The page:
Here at home, it would be hard not to acknowledge the sweltering heat and the long absent rainfall ‒ let alone the fact that after the floods in May, most of Sri Lanka has yet to experience the thundershowers that our tropical climate has had us accustomed to.
The year 2016 hasn’t ended yet, but the United Nations’ World Meteorological Organization has already deemed this year the hottest year on record. In fact, according to NASA, “Each of the first six months of 2016 set a record as the warmest respective month globally in the modern temperature record, which dates to 1880.”
Sri Lanka has not been spared: a stifling heat wave is currently over the island, causing severe drought conditions in at least five provinces, including the North Central region. According to statistics from the Disaster Management Centre (DMC), in the last week, over 200,000 people were affected by the drought, which has also resulted in a serious shortage of drinking water in several districts.
DMC Spokesperson, Pradeep Kodippili, told Roar that the drought situation prevails in the Trincomalee, Batticaloa, Polonnaruwa, Kurunegala, Puttalam, Killinochchi, Vavuniya, Ratnapura, and Monaragala districts.
Kodippili said that the DMC was “currently working together with the Ministry of Irrigation and Water Resources Management to provide drinking water to [the affected] families.” He added that the heat is so severe in some parts of the island, that small springs and wells have nearly dried up completely.
More importantly, the island’s reservoirs are drying up, putting authorities on alert. According to Minister for Irrigation and Water Resources Management, Vijith Wijayamuni Zoysa, the Department of Irrigation and Water Resource Management oversees 73 reservoirs. “Thirty-six of these reservoirs are currently only 40% to 50% full due to evaporation. The remaining reservoirs are either completely dry, or between 0% to 10% full. Evaporation is a serious issue,” he said.
He added that the Department has restricted the release of water from the reservoirs because it is needed for the Maha season cultivation at the end of October.
Unsurprisingly, the minor tanks have almost completely dried up, while the water levels of major tanks are receding fast. In Ampara, where there are eight major reservoirs, active storage has dwindled to 20% and has been declared to be at a critical level.
“However, we are hopeful that rains will follow in the near future,” the Minister said.
First Floods, And Now Drought ‒ What Is Up With The Weather?
According to the Department of Meteorology, Sri Lanka is “unlikely to experience mild weather any time soon, because of global warming.”
The country is currently experiencing 10-20% less rainfall, a spokesperson for the Department told Roar, adding that temperatures have increased by 1.2C particularly along the western part of the island.
S.K. Cyril Suduwella, an energy and environment expert who is a technical consultant attached to the Ministry of Science, Technology and Research, told Roar that this issue is not just prevalent in Sri Lanka, but around the globe.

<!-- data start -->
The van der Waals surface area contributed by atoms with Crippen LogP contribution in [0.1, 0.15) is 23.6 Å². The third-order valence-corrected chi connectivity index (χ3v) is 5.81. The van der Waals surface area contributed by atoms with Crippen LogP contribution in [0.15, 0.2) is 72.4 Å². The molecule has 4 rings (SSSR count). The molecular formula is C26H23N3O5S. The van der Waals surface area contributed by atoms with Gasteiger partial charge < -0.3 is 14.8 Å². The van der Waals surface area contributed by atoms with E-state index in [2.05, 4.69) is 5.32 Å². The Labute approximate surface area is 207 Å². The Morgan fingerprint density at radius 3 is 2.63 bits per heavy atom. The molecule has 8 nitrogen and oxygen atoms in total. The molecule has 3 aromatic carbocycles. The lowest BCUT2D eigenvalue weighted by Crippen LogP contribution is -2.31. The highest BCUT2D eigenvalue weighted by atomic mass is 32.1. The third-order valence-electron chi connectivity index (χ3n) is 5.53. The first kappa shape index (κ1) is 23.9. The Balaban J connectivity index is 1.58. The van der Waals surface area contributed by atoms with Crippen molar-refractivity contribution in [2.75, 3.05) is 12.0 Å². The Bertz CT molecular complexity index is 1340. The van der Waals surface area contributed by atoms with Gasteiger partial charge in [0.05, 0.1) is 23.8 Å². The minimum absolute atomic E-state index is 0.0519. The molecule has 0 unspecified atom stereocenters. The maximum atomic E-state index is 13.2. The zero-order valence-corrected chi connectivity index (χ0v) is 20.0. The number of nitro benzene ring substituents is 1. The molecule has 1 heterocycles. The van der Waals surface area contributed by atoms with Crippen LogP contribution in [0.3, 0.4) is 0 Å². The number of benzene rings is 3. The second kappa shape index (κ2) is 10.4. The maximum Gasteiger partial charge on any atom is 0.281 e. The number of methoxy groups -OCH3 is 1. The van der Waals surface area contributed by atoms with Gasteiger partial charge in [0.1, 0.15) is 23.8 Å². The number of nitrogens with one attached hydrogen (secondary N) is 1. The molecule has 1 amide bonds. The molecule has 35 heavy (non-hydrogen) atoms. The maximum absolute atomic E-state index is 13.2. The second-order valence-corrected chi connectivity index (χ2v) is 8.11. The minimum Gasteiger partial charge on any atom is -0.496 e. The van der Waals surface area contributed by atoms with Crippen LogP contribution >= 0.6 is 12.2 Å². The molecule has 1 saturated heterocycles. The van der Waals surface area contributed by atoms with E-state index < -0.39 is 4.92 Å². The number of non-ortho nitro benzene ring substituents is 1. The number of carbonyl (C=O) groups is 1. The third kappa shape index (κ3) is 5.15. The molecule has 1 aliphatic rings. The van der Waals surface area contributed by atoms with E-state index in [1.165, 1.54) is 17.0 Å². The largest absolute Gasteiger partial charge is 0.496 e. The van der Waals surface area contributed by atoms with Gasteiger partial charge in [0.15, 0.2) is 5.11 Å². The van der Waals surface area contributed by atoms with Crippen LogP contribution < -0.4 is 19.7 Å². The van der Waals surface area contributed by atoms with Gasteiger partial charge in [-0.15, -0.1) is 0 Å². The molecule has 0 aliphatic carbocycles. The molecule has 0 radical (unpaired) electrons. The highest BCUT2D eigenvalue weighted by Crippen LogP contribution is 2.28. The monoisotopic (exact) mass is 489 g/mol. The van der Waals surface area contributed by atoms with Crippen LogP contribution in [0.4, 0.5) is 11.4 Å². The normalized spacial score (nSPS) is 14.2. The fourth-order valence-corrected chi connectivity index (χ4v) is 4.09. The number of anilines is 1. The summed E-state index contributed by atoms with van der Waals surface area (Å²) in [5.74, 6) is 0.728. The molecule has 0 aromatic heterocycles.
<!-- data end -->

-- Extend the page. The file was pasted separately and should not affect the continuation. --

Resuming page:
“Disasters such as this occur when human activities disturb the equilibrium in nature. Rivers and reservoirs in many areas will cease functioning properly due to siltation, sand-mining, unauthorised construction, and cultivation,” he said.
For now, the Department of Irrigation, along with the DMC, is currently looking into providing drinking water to the districts experiencing shortages, which, according to Spokesperson Kodippili, is the DMC’s current priority.
Minister of Disaster Management, Anura Priyadarshana Yapa, also told Parliament last week that Rs. 18.1 million has already been given to 16 districts to facilitate the provision of free water for those who have been affected by the drought.
Meanwhile, President Maithripala Sirisena personally met with the relevant officials last week and asked them to find a solution to the drinking water shortage. He also added that a proper water supply project should be initiated to prevent such situations in the future.
Co-cabinet Spokesperson Gayantha Karunathilake told Roar that the Government has prepared to implement a seven-year project to strengthen the farmers in the dry zone to face the challenges of climate change through water management.
Minister Zoysa said that the Ministry is currently working on renovating tanks in addition to building new ones before the rains begin.
“We have visited all the districts to evaluate the situation. We need more tanks to conserve water,” he said, adding, “We talk about droughts now, but we have forgotten the floods. There were never-ending showers and massive floods, but we didn’t have a proper system to renovate the tanks, lakes, and wells. Thus, the Irrigation Department is currently working as fast as we can under my guidance to renovate these tanks before the next rain.”
The Minister added that the Irrigation Department is currently planning to build ten new tanks in the dry zone.
In addition to these state and military efforts, the DMC has also set up a 24-hour hotline, 117, for citizens to inform them about water shortage-related issues.
Stay tuned for updates on the situation.